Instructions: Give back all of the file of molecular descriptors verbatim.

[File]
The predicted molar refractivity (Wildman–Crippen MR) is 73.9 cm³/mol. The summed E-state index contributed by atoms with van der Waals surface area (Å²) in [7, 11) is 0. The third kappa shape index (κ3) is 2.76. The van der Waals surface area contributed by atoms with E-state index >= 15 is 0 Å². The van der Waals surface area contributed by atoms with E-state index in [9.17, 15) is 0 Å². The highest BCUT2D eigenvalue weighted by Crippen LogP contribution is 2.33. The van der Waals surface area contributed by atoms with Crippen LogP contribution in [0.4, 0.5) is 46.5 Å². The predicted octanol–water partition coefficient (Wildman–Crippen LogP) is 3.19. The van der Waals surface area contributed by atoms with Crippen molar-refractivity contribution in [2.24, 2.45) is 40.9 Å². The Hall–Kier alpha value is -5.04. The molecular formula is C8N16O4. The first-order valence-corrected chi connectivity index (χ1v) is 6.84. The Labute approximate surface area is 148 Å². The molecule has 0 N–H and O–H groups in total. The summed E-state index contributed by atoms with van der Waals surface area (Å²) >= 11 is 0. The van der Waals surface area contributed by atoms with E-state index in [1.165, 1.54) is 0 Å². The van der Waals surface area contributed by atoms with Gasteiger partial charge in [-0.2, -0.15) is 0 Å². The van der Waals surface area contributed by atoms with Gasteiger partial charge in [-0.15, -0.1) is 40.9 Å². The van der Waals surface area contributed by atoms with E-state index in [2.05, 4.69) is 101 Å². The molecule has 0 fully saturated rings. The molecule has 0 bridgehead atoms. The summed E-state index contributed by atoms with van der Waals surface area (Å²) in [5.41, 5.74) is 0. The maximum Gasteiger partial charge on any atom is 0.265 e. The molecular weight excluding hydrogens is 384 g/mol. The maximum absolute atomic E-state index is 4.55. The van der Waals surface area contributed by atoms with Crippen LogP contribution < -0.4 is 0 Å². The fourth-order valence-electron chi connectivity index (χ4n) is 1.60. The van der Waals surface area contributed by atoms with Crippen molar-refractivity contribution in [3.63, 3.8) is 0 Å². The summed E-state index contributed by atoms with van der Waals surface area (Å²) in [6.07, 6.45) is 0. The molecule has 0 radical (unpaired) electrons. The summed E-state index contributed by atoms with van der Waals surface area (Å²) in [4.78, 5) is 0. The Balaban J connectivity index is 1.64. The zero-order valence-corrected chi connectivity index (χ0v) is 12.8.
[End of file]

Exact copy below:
The predicted molar refractivity (Wildman–Crippen MR) is 73.9 cm³/mol. The summed E-state index contributed by atoms with van der Waals surface area (Å²) in [7, 11) is 0. The third kappa shape index (κ3) is 2.76. The van der Waals surface area contributed by atoms with E-state index >= 15 is 0 Å². The van der Waals surface area contributed by atoms with E-state index in [9.17, 15) is 0 Å². The highest BCUT2D eigenvalue weighted by Crippen LogP contribution is 2.33. The van der Waals surface area contributed by atoms with Crippen LogP contribution in [0.4, 0.5) is 46.5 Å². The predicted octanol–water partition coefficient (Wildman–Crippen LogP) is 3.19. The van der Waals surface area contributed by atoms with Crippen molar-refractivity contribution in [2.24, 2.45) is 40.9 Å². The Hall–Kier alpha value is -5.04. The molecular formula is C8N16O4. The first-order valence-corrected chi connectivity index (χ1v) is 6.84. The Labute approximate surface area is 148 Å². The molecule has 0 N–H and O–H groups in total. The summed E-state index contributed by atoms with van der Waals surface area (Å²) >= 11 is 0. The van der Waals surface area contributed by atoms with E-state index in [1.165, 1.54) is 0 Å². The van der Waals surface area contributed by atoms with Gasteiger partial charge in [-0.2, -0.15) is 0 Å². The van der Waals surface area contributed by atoms with Gasteiger partial charge in [-0.15, -0.1) is 40.9 Å². The van der Waals surface area contributed by atoms with E-state index in [2.05, 4.69) is 101 Å². The molecule has 0 fully saturated rings. The molecule has 0 bridgehead atoms. The summed E-state index contributed by atoms with van der Waals surface area (Å²) in [5.41, 5.74) is 0. The maximum Gasteiger partial charge on any atom is 0.265 e. The molecular weight excluding hydrogens is 384 g/mol. The maximum absolute atomic E-state index is 4.55. The van der Waals surface area contributed by atoms with Crippen LogP contribution < -0.4 is 0 Å². The fourth-order valence-electron chi connectivity index (χ4n) is 1.60. The van der Waals surface area contributed by atoms with Crippen molar-refractivity contribution in [3.63, 3.8) is 0 Å². The summed E-state index contributed by atoms with van der Waals surface area (Å²) in [6.07, 6.45) is 0. The molecule has 0 radical (unpaired) electrons. The summed E-state index contributed by atoms with van der Waals surface area (Å²) in [4.78, 5) is 0. The Balaban J connectivity index is 1.64. The zero-order valence-corrected chi connectivity index (χ0v) is 12.8.